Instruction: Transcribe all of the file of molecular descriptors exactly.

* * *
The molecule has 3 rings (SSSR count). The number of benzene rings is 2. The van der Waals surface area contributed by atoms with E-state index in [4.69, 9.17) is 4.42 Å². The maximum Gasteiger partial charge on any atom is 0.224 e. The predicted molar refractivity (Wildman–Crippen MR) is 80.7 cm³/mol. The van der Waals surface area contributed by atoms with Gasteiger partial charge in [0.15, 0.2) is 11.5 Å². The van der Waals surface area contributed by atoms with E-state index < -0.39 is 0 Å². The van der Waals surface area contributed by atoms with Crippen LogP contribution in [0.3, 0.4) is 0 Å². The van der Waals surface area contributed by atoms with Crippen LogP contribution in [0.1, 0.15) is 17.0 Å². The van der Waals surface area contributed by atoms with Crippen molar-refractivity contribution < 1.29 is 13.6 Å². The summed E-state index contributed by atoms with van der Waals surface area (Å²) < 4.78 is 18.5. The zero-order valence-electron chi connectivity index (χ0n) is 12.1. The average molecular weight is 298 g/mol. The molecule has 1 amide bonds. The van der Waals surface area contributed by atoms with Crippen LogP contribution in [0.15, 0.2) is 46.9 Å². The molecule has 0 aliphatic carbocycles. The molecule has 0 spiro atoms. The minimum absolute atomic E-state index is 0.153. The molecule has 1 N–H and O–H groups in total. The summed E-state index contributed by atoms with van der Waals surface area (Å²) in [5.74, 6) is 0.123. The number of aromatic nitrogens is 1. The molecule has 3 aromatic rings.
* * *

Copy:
The molecule has 3 rings (SSSR count). The number of benzene rings is 2. The van der Waals surface area contributed by atoms with E-state index in [4.69, 9.17) is 4.42 Å². The maximum Gasteiger partial charge on any atom is 0.224 e. The predicted molar refractivity (Wildman–Crippen MR) is 80.7 cm³/mol. The van der Waals surface area contributed by atoms with Gasteiger partial charge in [0.15, 0.2) is 11.5 Å². The van der Waals surface area contributed by atoms with E-state index < -0.39 is 0 Å². The van der Waals surface area contributed by atoms with Crippen LogP contribution in [0.3, 0.4) is 0 Å². The van der Waals surface area contributed by atoms with Crippen LogP contribution in [0.1, 0.15) is 17.0 Å². The van der Waals surface area contributed by atoms with Crippen molar-refractivity contribution < 1.29 is 13.6 Å². The summed E-state index contributed by atoms with van der Waals surface area (Å²) < 4.78 is 18.5. The zero-order valence-electron chi connectivity index (χ0n) is 12.1. The average molecular weight is 298 g/mol. The molecule has 1 amide bonds. The van der Waals surface area contributed by atoms with Crippen LogP contribution in [0.15, 0.2) is 46.9 Å². The molecule has 0 aliphatic carbocycles. The molecule has 0 spiro atoms. The minimum absolute atomic E-state index is 0.153. The molecule has 1 N–H and O–H groups in total. The summed E-state index contributed by atoms with van der Waals surface area (Å²) in [5.74, 6) is 0.123. The number of aromatic nitrogens is 1. The molecule has 3 aromatic rings.